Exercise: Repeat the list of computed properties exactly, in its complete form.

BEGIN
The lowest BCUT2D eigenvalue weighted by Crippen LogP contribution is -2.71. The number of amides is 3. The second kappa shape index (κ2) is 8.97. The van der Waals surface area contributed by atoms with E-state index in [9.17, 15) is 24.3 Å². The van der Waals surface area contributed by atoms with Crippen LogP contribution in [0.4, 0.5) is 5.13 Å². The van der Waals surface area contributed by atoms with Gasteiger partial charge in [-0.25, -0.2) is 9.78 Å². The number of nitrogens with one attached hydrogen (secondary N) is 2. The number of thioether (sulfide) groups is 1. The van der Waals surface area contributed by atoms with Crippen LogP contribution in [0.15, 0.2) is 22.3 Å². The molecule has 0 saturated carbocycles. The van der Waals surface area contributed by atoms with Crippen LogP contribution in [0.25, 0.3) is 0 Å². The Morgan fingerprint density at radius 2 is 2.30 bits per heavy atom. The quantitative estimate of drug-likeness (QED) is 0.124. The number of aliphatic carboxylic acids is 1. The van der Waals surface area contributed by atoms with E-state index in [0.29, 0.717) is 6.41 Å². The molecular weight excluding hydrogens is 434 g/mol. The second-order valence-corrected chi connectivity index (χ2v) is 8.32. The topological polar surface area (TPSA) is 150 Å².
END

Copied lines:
The lowest BCUT2D eigenvalue weighted by Crippen LogP contribution is -2.71. The number of amides is 3. The second kappa shape index (κ2) is 8.97. The van der Waals surface area contributed by atoms with E-state index in [9.17, 15) is 24.3 Å². The van der Waals surface area contributed by atoms with Crippen LogP contribution in [0.4, 0.5) is 5.13 Å². The van der Waals surface area contributed by atoms with Gasteiger partial charge in [-0.25, -0.2) is 9.78 Å². The number of nitrogens with one attached hydrogen (secondary N) is 2. The number of thioether (sulfide) groups is 1. The van der Waals surface area contributed by atoms with Crippen LogP contribution in [0.15, 0.2) is 22.3 Å². The molecule has 0 saturated carbocycles. The van der Waals surface area contributed by atoms with Crippen LogP contribution in [0.25, 0.3) is 0 Å². The Morgan fingerprint density at radius 2 is 2.30 bits per heavy atom. The quantitative estimate of drug-likeness (QED) is 0.124. The number of aliphatic carboxylic acids is 1. The van der Waals surface area contributed by atoms with E-state index in [0.29, 0.717) is 6.41 Å². The molecular weight excluding hydrogens is 434 g/mol. The second-order valence-corrected chi connectivity index (χ2v) is 8.32. The topological polar surface area (TPSA) is 150 Å².